Australian Greens Dissenting Report

The Australian Greens firmly believe that the current prayer, which has been read each sitting day since 1901, is outdated and no longer reflective of Australia’s religiously diverse and secular society.

In 1901, 97% of Australians identified as Christian. Today we are a far more diverse society.  As of the last census in 2016, only 52% of the population identified as Christian.

As the National Secular Lobby notes in its submission:

“In the 2016 census, “No religion” was, for the first time ever, the most popular individual response given to the question of religious affiliation.  Australia today has a significantly more varied and less religious population that no longer relies exclusively on a Christian concept of morality for guidance.  It is therefore no longer appropriate for our senators, many of whom are themselves atheist, agnostic or followers of non-Christian faiths, to be called to order with an entreaty to a Christian God.”

The Catholic Women’s League Australian Inc supports this view, stating:

“We also recognise that in an increasingly secular society not all Australian citizens chose to pray.  Such an amendment recognises the diversity in spiritual and religious beliefs and is a positive development.  Therefore a space for them to reflect is important too, and provides an opportunity of mindfulness for every person engaged in Parliamentary work.”

This view is supported by the Council of Australian Humanist Societies, which comments in its submission:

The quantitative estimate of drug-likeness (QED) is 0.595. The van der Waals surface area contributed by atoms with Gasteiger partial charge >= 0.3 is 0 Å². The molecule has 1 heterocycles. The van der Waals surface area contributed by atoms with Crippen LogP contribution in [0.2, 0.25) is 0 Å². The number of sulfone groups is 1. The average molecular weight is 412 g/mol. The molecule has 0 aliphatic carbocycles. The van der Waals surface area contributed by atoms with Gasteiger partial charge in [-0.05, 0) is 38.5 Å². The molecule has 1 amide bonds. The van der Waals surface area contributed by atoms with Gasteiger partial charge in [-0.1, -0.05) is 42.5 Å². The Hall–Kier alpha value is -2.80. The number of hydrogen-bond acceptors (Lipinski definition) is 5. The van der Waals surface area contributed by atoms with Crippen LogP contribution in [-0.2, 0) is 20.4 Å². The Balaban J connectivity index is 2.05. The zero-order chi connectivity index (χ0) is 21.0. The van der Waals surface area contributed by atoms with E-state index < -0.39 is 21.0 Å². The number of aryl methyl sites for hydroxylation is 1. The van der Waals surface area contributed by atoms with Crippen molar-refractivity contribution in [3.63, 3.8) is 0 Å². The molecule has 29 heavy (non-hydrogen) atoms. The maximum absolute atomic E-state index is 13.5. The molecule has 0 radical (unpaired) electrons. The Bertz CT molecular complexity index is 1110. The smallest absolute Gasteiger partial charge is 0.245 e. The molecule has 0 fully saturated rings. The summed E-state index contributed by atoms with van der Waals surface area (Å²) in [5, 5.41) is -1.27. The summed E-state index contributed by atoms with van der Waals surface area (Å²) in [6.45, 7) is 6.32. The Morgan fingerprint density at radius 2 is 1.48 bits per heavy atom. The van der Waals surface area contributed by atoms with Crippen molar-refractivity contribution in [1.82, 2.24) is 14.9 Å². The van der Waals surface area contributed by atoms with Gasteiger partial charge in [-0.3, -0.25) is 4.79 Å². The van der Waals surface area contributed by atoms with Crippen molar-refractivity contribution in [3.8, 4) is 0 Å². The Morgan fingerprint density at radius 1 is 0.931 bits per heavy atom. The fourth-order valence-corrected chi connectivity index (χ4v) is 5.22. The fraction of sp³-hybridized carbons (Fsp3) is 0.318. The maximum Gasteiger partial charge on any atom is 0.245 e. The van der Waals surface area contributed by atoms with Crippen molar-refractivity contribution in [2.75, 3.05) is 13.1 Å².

“The current prayer is unrepresentative of the diversity of beliefs of the Australian community that MPs are elected to represent.”

It is clear that the Lord’s Prayer is no longer appropriate for the representative body of a religiously diverse society. Nor is it appropriate for a proud secular society.  It is the Greens strong view that the Australian Parliament should uphold our secular values, and not have those important values undermined at the beginning of each sitting day with the Lord’s Prayer.

The proposal put forward by the Greens, of an invitation to prayer or reflection, is based on the opening statement read at the start of each sitting day in the Legislative Assembly of the Australian Capital Territory, which was adopted in 1995.

The Leader of the Australian Greens Senator Richard Di Natale summarised the reasons for the Greens’ pursuit of change in 2014, in relation to a similar proposal put forward by the Greens.  He said:

“We are doing this because we live in a country where there is a clear separation between church and state.  We live in a country of many different faiths - in fact, a country where many people have no faith - and a modern Australian Parliament should reflect that.  We do say that there should be some opportunity for reflection or, indeed, prayer, if people feel that way, and that is why we would like to see a minute at the start of each day in this place being offered for that reason.”

Recommendation

1.         The Australian Greens recommend that the requirement for prayer under standing order 50 be replaced with an invitation to prayer or reflection.

Senator Rachel Siewert
The Australian Greens

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